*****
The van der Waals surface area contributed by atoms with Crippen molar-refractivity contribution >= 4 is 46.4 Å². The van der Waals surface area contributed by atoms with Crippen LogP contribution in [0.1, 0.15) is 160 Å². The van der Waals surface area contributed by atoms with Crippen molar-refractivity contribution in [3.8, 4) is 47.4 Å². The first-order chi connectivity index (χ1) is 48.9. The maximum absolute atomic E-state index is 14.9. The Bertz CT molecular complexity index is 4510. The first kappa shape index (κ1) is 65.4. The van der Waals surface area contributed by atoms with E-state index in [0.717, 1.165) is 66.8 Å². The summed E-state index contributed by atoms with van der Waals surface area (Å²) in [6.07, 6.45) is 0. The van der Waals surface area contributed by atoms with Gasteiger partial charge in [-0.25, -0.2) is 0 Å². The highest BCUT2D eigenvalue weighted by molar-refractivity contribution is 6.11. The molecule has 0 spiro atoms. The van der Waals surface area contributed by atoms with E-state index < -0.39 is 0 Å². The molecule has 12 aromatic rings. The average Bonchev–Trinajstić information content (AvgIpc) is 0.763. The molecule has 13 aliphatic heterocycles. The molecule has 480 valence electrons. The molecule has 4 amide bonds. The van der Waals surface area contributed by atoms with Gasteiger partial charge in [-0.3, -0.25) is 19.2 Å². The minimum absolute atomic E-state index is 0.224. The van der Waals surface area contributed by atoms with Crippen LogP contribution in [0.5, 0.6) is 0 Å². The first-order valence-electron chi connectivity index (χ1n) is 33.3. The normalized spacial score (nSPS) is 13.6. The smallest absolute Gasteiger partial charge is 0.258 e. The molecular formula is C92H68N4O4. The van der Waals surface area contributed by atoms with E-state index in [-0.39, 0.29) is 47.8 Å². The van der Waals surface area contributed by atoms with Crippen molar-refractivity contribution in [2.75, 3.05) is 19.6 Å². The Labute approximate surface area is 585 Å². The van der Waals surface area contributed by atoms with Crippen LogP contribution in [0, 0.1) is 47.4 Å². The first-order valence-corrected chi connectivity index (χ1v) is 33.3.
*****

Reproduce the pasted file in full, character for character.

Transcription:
The van der Waals surface area contributed by atoms with Crippen molar-refractivity contribution >= 4 is 46.4 Å². The van der Waals surface area contributed by atoms with Crippen LogP contribution in [0.1, 0.15) is 160 Å². The van der Waals surface area contributed by atoms with Crippen molar-refractivity contribution in [3.8, 4) is 47.4 Å². The first-order chi connectivity index (χ1) is 48.9. The maximum absolute atomic E-state index is 14.9. The Bertz CT molecular complexity index is 4510. The first kappa shape index (κ1) is 65.4. The van der Waals surface area contributed by atoms with E-state index in [0.717, 1.165) is 66.8 Å². The summed E-state index contributed by atoms with van der Waals surface area (Å²) in [6.07, 6.45) is 0. The van der Waals surface area contributed by atoms with Gasteiger partial charge in [-0.25, -0.2) is 0 Å². The highest BCUT2D eigenvalue weighted by molar-refractivity contribution is 6.11. The molecule has 0 spiro atoms. The van der Waals surface area contributed by atoms with E-state index < -0.39 is 0 Å². The molecule has 12 aromatic rings. The average Bonchev–Trinajstić information content (AvgIpc) is 0.763. The molecule has 13 aliphatic heterocycles. The molecule has 480 valence electrons. The molecule has 4 amide bonds. The van der Waals surface area contributed by atoms with Gasteiger partial charge in [-0.3, -0.25) is 19.2 Å². The minimum absolute atomic E-state index is 0.224. The van der Waals surface area contributed by atoms with Crippen LogP contribution in [0.5, 0.6) is 0 Å². The first-order valence-electron chi connectivity index (χ1n) is 33.3. The normalized spacial score (nSPS) is 13.6. The smallest absolute Gasteiger partial charge is 0.258 e. The molecular formula is C92H68N4O4. The van der Waals surface area contributed by atoms with E-state index in [-0.39, 0.29) is 47.8 Å². The van der Waals surface area contributed by atoms with Crippen molar-refractivity contribution in [2.75, 3.05) is 19.6 Å². The Labute approximate surface area is 585 Å². The van der Waals surface area contributed by atoms with Crippen LogP contribution in [0, 0.1) is 47.4 Å². The first-order valence-corrected chi connectivity index (χ1v) is 33.3.